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Speech-language pathologists help people find their voice again

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May is Better Hearing and Speech Month, a time when we should consider how much our hearing and speech abilities impact our daily lives.

We’ve asked Diana White, MS, CCC-SLP, a speech-language pathologist with Seton Medical Center Harker Heights (SMCHH) to explain her work for our patients.

“Most people I’ve met have never even heard of a speech-language pathologist (SLP),” said Diana, “so I like to use this month to advocate for communication and swallowing disorders, common, treatable disorders that can affect anyone of any age.”

She went on to explain that speech-language pathologists help people to think, communicate and eat — three areas that are critical to a person’s well-being and quality of life. We often take these abilities for granted until something happens to make thinking, communicating or eating difficult, which can have a profound effect on a person.

“Here at SMCHH, I evaluate and treat acute care patients, perform outpatient swallow studies with radiology and see patients at our outpatient clinic at the Armed Services YMCA. This allows me to work with people sometimes from the onset of their diagnosis to completion of their treatment, as well as getting to work with a variety of diagnoses such as voice disorders, stuttering, swallowing disorders and speech and language disorders.”

A speech-language pathologist treats patients with many different problems, including the following:

Speech — People with speech problems may not say sounds clearly or smoothly. This may make it difficult for others to understand them.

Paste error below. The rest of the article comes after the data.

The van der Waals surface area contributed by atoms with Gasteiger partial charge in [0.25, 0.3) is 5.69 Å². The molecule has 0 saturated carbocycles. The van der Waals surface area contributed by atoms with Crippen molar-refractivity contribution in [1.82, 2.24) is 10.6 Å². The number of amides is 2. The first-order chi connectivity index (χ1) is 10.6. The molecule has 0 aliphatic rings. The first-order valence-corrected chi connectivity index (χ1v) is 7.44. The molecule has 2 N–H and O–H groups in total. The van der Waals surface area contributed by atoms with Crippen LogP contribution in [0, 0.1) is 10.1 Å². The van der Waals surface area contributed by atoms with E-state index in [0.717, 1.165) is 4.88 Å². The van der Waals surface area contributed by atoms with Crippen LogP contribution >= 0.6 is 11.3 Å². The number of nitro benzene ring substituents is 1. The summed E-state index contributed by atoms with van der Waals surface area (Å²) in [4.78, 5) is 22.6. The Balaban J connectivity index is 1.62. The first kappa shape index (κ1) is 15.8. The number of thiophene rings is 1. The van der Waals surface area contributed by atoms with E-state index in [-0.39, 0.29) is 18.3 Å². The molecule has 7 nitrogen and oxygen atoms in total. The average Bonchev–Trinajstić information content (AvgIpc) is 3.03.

Language — A person with a language disorder may have problems with expressing themselves, understanding others and reading and/or writing.

Cognition — This condition can involve difficulties with attention, memory, problem-solving abilities, organizational skills and judgment.

Voice — Hoarseness, breathiness, pain, frequent coughing and other problems with a person’s voice may result from medical problems or from overuse or misuse. Certain professions, such as teachers, musicians and coaches, are at greater risk for these problems

Augmentative and Alternative Communication — People may need to use other ways to communicate besides talking. These include no- or low-tech and high-tech options such as pointing or gesturing, using picture boards and using speech-generating devices.

Feeding and Swallowing — Difficulties may include coughing or gagging during meals, food or liquid leaking from the mouth, or food getting stuck in the mouth or throat. These difficulties may occur due to preterm birth, developmental disabilities, medical conditions, illness and injury.

Gender-Affirming Voice and Communication — This area may involve problems that affect pitch, tone, vocal health, nonverbal communication and more.

Communication Coaching — Some SLPs help with public speaking and communication style, which may include learning another accent.

“What I love most about my job is helping people,” Diana said. “Helping them find their voice again, communicate better with loved ones, and to be able to eat and drink again makes my life’s work very rewarding.”

If you or someone you know is having difficulties in any of the above areas, they should contact their doctor and ask for a referral to be evaluated by a speech-language pathologist. To learn more about speech, language, and swallowing disorders, visit the American Speech-Language-Hearing Association’s website.